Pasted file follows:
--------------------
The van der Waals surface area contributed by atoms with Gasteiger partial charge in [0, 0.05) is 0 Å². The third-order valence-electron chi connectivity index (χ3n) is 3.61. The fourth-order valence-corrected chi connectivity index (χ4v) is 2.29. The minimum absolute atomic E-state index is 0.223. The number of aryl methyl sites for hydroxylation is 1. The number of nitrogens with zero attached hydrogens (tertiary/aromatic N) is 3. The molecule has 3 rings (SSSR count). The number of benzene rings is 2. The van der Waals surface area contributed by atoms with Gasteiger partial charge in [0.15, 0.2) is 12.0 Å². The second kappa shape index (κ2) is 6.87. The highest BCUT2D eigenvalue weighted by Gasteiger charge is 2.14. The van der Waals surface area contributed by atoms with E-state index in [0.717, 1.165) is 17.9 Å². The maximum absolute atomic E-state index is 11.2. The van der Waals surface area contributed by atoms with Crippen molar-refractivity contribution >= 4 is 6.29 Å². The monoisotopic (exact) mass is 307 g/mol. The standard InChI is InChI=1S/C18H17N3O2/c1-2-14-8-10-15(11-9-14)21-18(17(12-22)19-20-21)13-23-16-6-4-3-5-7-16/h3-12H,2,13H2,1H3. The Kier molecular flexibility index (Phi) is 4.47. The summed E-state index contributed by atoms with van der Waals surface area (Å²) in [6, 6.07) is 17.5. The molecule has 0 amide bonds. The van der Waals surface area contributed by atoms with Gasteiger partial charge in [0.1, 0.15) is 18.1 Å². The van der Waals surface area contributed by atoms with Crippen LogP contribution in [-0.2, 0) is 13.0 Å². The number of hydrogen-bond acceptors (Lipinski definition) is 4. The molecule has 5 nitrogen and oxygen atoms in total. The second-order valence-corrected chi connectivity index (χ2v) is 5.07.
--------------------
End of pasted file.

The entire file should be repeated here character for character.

The van der Waals surface area contributed by atoms with Gasteiger partial charge in [0, 0.05) is 0 Å². The third-order valence-electron chi connectivity index (χ3n) is 3.61. The fourth-order valence-corrected chi connectivity index (χ4v) is 2.29. The minimum absolute atomic E-state index is 0.223. The number of aryl methyl sites for hydroxylation is 1. The number of nitrogens with zero attached hydrogens (tertiary/aromatic N) is 3. The molecule has 3 rings (SSSR count). The number of benzene rings is 2. The van der Waals surface area contributed by atoms with Gasteiger partial charge in [0.15, 0.2) is 12.0 Å². The second kappa shape index (κ2) is 6.87. The highest BCUT2D eigenvalue weighted by Gasteiger charge is 2.14. The van der Waals surface area contributed by atoms with E-state index in [0.717, 1.165) is 17.9 Å². The maximum absolute atomic E-state index is 11.2. The van der Waals surface area contributed by atoms with Crippen molar-refractivity contribution >= 4 is 6.29 Å². The monoisotopic (exact) mass is 307 g/mol. The standard InChI is InChI=1S/C18H17N3O2/c1-2-14-8-10-15(11-9-14)21-18(17(12-22)19-20-21)13-23-16-6-4-3-5-7-16/h3-12H,2,13H2,1H3. The Kier molecular flexibility index (Phi) is 4.47. The summed E-state index contributed by atoms with van der Waals surface area (Å²) in [6, 6.07) is 17.5. The molecule has 0 amide bonds. The van der Waals surface area contributed by atoms with Gasteiger partial charge in [0.1, 0.15) is 18.1 Å². The van der Waals surface area contributed by atoms with Crippen LogP contribution in [-0.2, 0) is 13.0 Å². The number of hydrogen-bond acceptors (Lipinski definition) is 4. The molecule has 5 nitrogen and oxygen atoms in total. The second-order valence-corrected chi connectivity index (χ2v) is 5.07.